March 25, 1863 (Wednesday)
While Rebels under General Pegram were advancing in Kentucky, well behind General William Rosecrans’ lines at Murfreesboro, Tennessee, General Nathan Bedford Forrest was on the prowl. Having received an independent command, Forrest set his sights upon the Union garrison in Brentwood, a few miles south of Nashville, but well behind the Union right flank.
For over a week, Forrest had been looking for such an opportunity. His picket lines extended from Thompson’s Station, site of a recent Confederate victory, east to the Harpeth River. His scouts, dodging Yankee outposts between Nashville and Franklin, discovered two units of Federal infantry at and near Brentwood. They were about a mile and a half from each other and seemed to Forrest the most perfect of targets.
On the night of the 24th, Forrest made his move, but things did not go well. He sent a brigade under James Starns to cross the Harpeth, keeping Franklin and it’s large Union garrison on his left, with orders to attack one of the isolated Union regiments at dawn. Forrest with more cavalry and two pieces of artillery would follow and be there by at first light.
Starns arrived well before dawn and dispatched fifteen men to capture the Union pickets. This is where things went bad. Instead of capturing them, the Rebels were discovered. More than a few shots rang out and the Federal pickets hightailed it back to camp, sending word to Franklin. In no time at all, General Gordon Granger commanding the town, sent Union cavalry to reinforce the infantry. The element of surprise was gone.
In the pre-dawn, Starns continued to ready his men for an attack. They set up a strong picket line south of town and occupied a hill overlooking the camp. But when dawn came, neither Forrest nor the artillery were anywhere to be seen. He waited until 7:30am until breaking off contact with the enemy, pulling back to the east.
But Forrest was on his way, he was just taking a different road. In the early dawn, he and Starns passed each other without ever knowing it. When Forrest arrived at the rendezvous point, there was no Starns. This didn’t seem to bother Forrest a bit. He unlimbered the two guns and decided to attack with the force on hand – about a brigade’s worth. He sent four companies to guard the rear, figuring that by now the Federals had been clued into what was happening.
Just as the skirmishers on both sides began to take shots at each other, Forrest sent an officer, Major Anderson, under a flag of truce to demand the surrender of Brentwood. Col. Edward Bloodgood, commanding the town, refused. If Forrest wanted Brentwood, he would have to come and take it himself.
Forrest, with the brigade still behind him, had nearly surrounded the enemy position. Only a small break existed to the north. It was through this break that Bloodgood quickly decided to escape towards Nashville. But just as he was about to set off, Forrest attacked.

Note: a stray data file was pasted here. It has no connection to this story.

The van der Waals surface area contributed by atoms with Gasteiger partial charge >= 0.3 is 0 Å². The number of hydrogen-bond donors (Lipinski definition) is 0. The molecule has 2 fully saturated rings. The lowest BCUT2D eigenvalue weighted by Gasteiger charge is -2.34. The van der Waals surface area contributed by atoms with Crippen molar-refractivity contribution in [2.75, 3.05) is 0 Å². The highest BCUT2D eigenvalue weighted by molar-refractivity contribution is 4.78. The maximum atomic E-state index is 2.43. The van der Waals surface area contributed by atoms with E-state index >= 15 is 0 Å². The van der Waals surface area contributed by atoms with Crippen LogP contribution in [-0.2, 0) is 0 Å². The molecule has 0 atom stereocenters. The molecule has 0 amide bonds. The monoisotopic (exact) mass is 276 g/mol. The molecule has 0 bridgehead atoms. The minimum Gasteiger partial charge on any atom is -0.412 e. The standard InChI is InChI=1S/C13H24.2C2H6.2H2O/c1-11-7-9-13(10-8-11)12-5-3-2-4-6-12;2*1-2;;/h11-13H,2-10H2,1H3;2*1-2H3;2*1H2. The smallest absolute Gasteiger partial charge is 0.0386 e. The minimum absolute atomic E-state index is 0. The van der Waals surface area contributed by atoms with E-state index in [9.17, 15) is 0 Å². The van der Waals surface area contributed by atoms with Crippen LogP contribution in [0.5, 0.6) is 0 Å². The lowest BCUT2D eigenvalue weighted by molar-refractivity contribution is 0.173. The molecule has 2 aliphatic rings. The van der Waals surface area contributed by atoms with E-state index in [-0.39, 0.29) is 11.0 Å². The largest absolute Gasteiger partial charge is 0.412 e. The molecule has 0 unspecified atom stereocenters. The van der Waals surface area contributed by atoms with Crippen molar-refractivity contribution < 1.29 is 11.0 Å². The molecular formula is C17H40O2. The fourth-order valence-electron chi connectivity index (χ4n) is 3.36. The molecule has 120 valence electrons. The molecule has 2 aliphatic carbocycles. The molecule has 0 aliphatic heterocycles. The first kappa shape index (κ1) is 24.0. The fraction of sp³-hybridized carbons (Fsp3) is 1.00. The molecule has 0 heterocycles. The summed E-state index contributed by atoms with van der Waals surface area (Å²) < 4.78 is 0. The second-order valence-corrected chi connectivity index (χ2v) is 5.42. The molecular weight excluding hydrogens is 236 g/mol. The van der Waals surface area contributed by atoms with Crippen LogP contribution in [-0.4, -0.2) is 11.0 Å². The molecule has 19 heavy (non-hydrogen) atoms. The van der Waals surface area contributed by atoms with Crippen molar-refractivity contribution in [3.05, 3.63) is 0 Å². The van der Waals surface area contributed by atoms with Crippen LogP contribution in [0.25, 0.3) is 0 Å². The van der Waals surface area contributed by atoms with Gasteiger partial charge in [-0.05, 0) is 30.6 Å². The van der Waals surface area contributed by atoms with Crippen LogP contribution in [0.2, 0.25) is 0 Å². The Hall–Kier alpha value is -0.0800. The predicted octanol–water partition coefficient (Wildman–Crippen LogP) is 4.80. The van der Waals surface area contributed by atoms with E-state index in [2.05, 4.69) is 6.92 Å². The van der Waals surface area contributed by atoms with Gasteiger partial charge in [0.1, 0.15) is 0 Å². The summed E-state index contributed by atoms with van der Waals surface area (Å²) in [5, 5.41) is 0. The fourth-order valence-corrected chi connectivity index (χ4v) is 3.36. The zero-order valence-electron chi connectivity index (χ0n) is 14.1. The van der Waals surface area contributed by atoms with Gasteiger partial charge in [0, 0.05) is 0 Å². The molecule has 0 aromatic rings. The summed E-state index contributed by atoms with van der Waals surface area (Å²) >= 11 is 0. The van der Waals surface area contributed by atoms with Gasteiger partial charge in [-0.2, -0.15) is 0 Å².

It was all too late. “I had barely time to post the other companies before I discovered that we were completely surrounded by the enemy in overwhelming force,” reported Bloodgood. Feeling hopeless and without any chance for reinforcements, he had no choice but to surrender. The whole thing lasted no longer than a half hour.
Col. Bloodgood, along with 521 Wisconsin infantrymen were surrendered. Forrest, knowing that his visit could not be a long one, ordered his men to take the prisoners, and anything else that they could carry, east. Anything that couldn’t be moved had to be destroyed, especially the railroad depot.
But Forrest was not yet finished. Only one of the isolated units near Brentwood had been encountered. To the south another regiment guarded the railroad bridge over the Little Harpeth River [not really on our map]. He had no time for a battle and so decided to try a bit of deception.
He ordered Major Anderson to again take his flag of truce to the enemy. “Tell them I have them completely surrounded, and if they don’t surrender I’ll blow hell out of them in five minutes and won’t take one of them alive if I have to sacrifice my men in storming their stockade,” Forrest was recorded to have said.
But Anderson couldn’t find his white handkerchief and nobody else seemed to have one. So, at Forrest’s prodding, he took off his white linen shirt, now stained with all the typical grime of a cavalryman, and proceeded to the stockade. The colonel of the Union regiment bought the ruse, and surrendered 230 Michiganders.
As before, anything that could be carried was captured and anything that couldn’t be, including the railroad bridge, was burned. And so with roughly 1,000 men, Forrest bagged 750 Yankees.
But what of the Union cavalry reinforcements coming from General Granger at Franklin? So quick was Forrest’s work that they simply arrived too late. The Federal vanguard nipped at Forrest’s heels, but that was it. For the next two days, Forrest would dodge them before returning to his lines near Thompson’s Station. Throughout the whole affair, he lost only four killed and thirteen wounded. He appears to have suffered no casualties at all on this date.1
- Sources: The Confederacy’s Greatest Cavalryman by Brian Steel Wills; That Devil Forrest by John Allan Wyeth; Bedford Forrest and His Critter Company by Andrew Nelson Lytle. [↩]